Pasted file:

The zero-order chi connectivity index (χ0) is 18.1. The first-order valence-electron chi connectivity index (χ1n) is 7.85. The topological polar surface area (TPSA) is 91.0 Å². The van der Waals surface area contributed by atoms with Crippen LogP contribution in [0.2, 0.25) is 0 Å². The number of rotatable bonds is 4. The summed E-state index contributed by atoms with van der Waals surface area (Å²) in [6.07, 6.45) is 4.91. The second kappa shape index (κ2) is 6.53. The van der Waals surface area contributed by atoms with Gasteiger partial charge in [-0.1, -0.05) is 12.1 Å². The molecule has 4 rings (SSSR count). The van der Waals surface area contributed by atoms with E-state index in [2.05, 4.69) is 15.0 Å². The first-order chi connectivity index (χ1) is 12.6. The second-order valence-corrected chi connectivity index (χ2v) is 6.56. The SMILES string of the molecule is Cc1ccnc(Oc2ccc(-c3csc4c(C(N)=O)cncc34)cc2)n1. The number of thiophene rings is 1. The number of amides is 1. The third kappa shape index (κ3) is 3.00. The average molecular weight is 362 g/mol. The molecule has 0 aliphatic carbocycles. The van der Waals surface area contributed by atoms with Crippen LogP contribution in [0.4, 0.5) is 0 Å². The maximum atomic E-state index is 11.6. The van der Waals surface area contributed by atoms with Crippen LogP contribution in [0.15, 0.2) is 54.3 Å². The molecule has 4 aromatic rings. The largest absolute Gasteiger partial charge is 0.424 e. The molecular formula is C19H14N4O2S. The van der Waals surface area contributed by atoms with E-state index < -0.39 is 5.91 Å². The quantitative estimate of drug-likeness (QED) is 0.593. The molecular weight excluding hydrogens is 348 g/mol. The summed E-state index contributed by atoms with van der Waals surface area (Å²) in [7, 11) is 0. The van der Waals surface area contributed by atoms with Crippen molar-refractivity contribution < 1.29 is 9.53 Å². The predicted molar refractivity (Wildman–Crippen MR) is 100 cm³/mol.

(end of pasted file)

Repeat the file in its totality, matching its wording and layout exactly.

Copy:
The zero-order chi connectivity index (χ0) is 18.1. The first-order valence-electron chi connectivity index (χ1n) is 7.85. The topological polar surface area (TPSA) is 91.0 Å². The van der Waals surface area contributed by atoms with Crippen LogP contribution in [0.2, 0.25) is 0 Å². The number of rotatable bonds is 4. The summed E-state index contributed by atoms with van der Waals surface area (Å²) in [6.07, 6.45) is 4.91. The second kappa shape index (κ2) is 6.53. The van der Waals surface area contributed by atoms with Gasteiger partial charge in [-0.1, -0.05) is 12.1 Å². The molecule has 4 rings (SSSR count). The van der Waals surface area contributed by atoms with E-state index in [2.05, 4.69) is 15.0 Å². The first-order chi connectivity index (χ1) is 12.6. The second-order valence-corrected chi connectivity index (χ2v) is 6.56. The SMILES string of the molecule is Cc1ccnc(Oc2ccc(-c3csc4c(C(N)=O)cncc34)cc2)n1. The number of thiophene rings is 1. The number of amides is 1. The third kappa shape index (κ3) is 3.00. The average molecular weight is 362 g/mol. The molecule has 0 aliphatic carbocycles. The van der Waals surface area contributed by atoms with Crippen LogP contribution in [0.4, 0.5) is 0 Å². The maximum atomic E-state index is 11.6. The van der Waals surface area contributed by atoms with Crippen LogP contribution in [0.15, 0.2) is 54.3 Å². The molecule has 4 aromatic rings. The largest absolute Gasteiger partial charge is 0.424 e. The molecular formula is C19H14N4O2S. The van der Waals surface area contributed by atoms with E-state index < -0.39 is 5.91 Å². The quantitative estimate of drug-likeness (QED) is 0.593. The molecular weight excluding hydrogens is 348 g/mol. The summed E-state index contributed by atoms with van der Waals surface area (Å²) in [7, 11) is 0. The van der Waals surface area contributed by atoms with Crippen molar-refractivity contribution < 1.29 is 9.53 Å². The predicted molar refractivity (Wildman–Crippen MR) is 100 cm³/mol.